I am trying to figure out the best parameters for Argon2 for password hashing.

I have read the RFC and the recommendations they put into it. So I follow up on the recommendation on the paper depending on my target machine.

The thing is that one single call fits perfectly into the desired time. However, they never mention several calls at the same time.

For example. I have a server with 8 CPU cores and 32GB RAM. Then I configure an Argon2id with: 16 lanes, 1 iteration, and 128MiB memory.

I call it once. Perfect! I got an execution time of ˜50ms. Now I simulate several calls at the same time. Execution time increases a lot. For 20 parallel calls, execution time goes up to ˜500ms.

I can tune the algorithm to fit with the average traffic on the server to fit the desired time, but every time I will have a peak, performances will be deteriorated. And this also means lowering the values which means cheaper to attack.

Which is the best way to proceed?

  • $\begingroup$ Remember, the iteration is to reduce the attack time and memory is reduce the parallelization. Yo need more iterations as 1000000. $\endgroup$
    – kelalaka
    Commented Jan 29, 2019 at 18:05
  • 6
    $\begingroup$ @kelalaka I think 1,000,000 iterations for Argon2 is very excessive. For 128 MiB, that would require performing more than a hundred terabytes of memory access. Also, for Argon2, iterations is primarily not to increase processing time but to reduce the TMTO ratio the attacker can pull off. More iterations means less flexibility for the attacker, no matter how long each iteration takes. $\endgroup$
    – forest
    Commented Jan 30, 2019 at 6:05
  • 3
    $\begingroup$ @kelalaka Argon2 doesn't work like PBKDF2. It has two cost parameters. The "time" parameter is the number of passes made over the memory buffer. (This is why increasing the memory parameter and leaving the pass count alone increases run time.) There is no iteration-count parameter of the sort that PBKDF2 has. If you use enough memory then the number of passes can be fairly small. As low as 1 for Argon2d and 3 (or maybe more) for Argon2i. Using gigabytes of memory with a single digit number of passes is preferable to using low memory with many many passes. $\endgroup$ Commented Aug 14, 2019 at 16:33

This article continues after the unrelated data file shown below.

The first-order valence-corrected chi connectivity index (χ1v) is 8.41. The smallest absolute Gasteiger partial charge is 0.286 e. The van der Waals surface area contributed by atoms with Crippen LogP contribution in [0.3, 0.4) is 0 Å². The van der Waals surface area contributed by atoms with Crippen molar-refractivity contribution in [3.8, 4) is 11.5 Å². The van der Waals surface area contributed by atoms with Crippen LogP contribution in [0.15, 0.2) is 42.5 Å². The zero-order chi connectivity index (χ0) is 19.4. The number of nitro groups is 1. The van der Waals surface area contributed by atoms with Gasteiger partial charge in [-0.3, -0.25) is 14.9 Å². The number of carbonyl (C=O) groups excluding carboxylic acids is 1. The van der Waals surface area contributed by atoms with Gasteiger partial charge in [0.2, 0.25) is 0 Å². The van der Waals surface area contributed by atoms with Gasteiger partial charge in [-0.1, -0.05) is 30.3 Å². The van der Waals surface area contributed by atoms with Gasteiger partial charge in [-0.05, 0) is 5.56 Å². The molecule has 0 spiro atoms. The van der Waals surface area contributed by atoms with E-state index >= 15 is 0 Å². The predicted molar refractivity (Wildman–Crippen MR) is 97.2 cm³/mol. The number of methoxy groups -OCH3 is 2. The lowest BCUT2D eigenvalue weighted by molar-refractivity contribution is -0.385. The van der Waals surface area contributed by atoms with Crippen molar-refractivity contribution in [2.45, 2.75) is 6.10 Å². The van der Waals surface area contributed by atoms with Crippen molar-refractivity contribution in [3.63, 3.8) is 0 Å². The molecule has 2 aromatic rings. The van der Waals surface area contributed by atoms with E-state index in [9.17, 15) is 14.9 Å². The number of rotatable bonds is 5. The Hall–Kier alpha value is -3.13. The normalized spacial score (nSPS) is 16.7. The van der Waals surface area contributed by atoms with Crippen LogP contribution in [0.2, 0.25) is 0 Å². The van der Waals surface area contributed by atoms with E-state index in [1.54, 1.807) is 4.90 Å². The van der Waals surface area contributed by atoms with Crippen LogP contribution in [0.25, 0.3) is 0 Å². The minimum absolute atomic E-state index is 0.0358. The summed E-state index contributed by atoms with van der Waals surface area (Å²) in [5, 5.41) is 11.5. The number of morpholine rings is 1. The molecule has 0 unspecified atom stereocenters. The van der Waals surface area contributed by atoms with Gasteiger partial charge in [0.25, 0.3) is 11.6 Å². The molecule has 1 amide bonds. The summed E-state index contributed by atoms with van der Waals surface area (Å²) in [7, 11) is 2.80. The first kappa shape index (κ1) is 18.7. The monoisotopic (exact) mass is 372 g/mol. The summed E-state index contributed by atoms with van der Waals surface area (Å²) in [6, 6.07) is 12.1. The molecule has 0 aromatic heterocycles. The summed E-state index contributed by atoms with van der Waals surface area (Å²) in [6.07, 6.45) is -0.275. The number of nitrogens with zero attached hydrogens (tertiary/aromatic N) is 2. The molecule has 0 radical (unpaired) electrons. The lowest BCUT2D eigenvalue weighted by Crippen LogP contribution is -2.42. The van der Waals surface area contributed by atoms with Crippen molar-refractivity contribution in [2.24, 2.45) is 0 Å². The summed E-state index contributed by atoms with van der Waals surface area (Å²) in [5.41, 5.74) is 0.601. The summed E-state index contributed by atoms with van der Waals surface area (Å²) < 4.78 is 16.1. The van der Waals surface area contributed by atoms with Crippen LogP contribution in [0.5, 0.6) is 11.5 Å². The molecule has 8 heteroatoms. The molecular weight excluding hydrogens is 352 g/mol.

• $\begingroup$ What do you mean by 500ms execution time? That's not the total wall clock time between the first request and the last hash to finish. I would expect that to be at least 20 times the single hash time if you had 20 parallel hashes. (With that many lanes it should be.) How do you measure run time? $\endgroup$ Commented Aug 15, 2019 at 0:34

1 Answer 1


Even relatively modest values for the memory and time parameters will make it very hard for an attacker to do an offline brute-force attack on your users' passwords, since they have to try so many passwords to find one.

So you should pick values that allow your servers to perform acceptably, even given the maximum rate of login attempts that you permit. Denial-of-service (DOS) attacks are a risk, so you need to use appropriate methods to limit the number of simultaneous login attempts, and throttle repeated attempts before they overwhelm your memory and CPU.

See advice on Blocking Brute Force Attacks | OWASP via CAPCHAS, secondary delays, device cookies, unpredictable behavior, lockouts by IP address, etc. See also more generic advice on defending against Denial of Service.


Your Answer

By clicking “Post Your Answer”, you agree to our terms of service and acknowledge you have read our privacy policy.

Not the answer you're looking for? Browse other questions tagged or ask your own question.